Richard Lougheed, Menno’s Descendants in Quebec: The Mission Activity of Four Anabaptist Groups 1956–2021, Pandora, Kitchener, Ontario, 2021. 255 pp. $28.00. ISBN: 978-1-926599-72-4.
Richard Lougheed, Menno au Québec: Une histoire de la mission francophone de quatre groupes anaba1ptistes 1956–2021, Société d’histoire du protestantisme franco-québécois, Montreal, Quebec, 2022. 253 pp. ISBN: 978-2-9819967-0-1.
Menno’s Descendants in Quebec provides Anglophone readers in Canada and the United States with a solid outline of the complex history of Mennonite mission within the largest French enclave in North America. The simultaneous release of Menno au Québec presents this same story in the language of the mission enterprise itself. 1 Readers learn of the challenges, and the successes, of four Anabaptist groups: (1) the Mennonite Mission Board of Ontario, now Mennonite Church Canada (Église Mennonite du Canada), (2) the Canadian Conference of Mennonite Brethren Churches (Frères Mennonites), (3) the Church of God in Christ (Mennonite) (Holdeman) (Église de Dieu en Christ), and (4) the Brethren in Christ (In Canada, Be in Christ) (Frères en Christ), all of whom have established their presence in Quebec within the past sixty-five years.
Lougheed’s personal faith history—that includes training at Anabaptist Mennonite Biblical Seminary (Elkhart, Indiana) and an academic background specializing in the history of French Protestants in Quebec—has prepared him to teach and to write, in both French and English. He comes with a lifetime of expressing his heart for mission in service to the church in Quebec in a variety of ways. These diverse experiences have provided a rich context for writing a comprehensive history of Anabaptist mission in Quebec.2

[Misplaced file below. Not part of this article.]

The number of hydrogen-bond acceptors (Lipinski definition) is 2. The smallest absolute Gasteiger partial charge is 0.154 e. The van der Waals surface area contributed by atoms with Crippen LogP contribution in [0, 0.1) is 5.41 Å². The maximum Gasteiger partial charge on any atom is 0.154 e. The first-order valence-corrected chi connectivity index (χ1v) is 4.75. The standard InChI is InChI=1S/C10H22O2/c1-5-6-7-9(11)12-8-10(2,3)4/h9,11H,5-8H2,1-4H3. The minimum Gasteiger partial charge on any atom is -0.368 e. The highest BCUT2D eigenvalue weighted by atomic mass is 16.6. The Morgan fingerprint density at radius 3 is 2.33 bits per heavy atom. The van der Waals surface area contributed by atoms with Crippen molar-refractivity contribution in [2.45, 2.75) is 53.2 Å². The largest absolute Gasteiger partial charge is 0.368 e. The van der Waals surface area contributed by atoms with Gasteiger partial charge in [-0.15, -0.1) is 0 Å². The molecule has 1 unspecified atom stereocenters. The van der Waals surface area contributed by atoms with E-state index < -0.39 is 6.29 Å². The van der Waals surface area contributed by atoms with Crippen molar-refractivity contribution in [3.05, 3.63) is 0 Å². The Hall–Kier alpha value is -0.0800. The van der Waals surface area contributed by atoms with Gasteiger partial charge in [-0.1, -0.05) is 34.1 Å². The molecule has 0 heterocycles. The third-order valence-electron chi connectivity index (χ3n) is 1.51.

With his expertise, Lougheed has situated this story skillfully in a broad framework that places the Anabaptist past within the history of evangelical mission in Quebec. Equally significant were the increased awareness of societal inequities created by the church’s power and the English business monopoly over ordinary citizens. This understanding began a movement that came to replace theology with the social sciences. The so-called Quiet Revolution (La Révolution Tranquille) of the 1960s thus forever changed the religious, political, and social structures that had been in place in Quebec for two hundred years. This context Lougheed articulates well, with particular attention to how it affected Anabaptist mission, given that all four denominations had established their particular approach during these tumultuous times. Finally, Lougheed’s discussion of parallel developments in France—the nation whose experience of the shift from the dominance of the Roman Catholic Church to becoming a secular society most closely parallels that of Quebec—provides a valuable point of reference.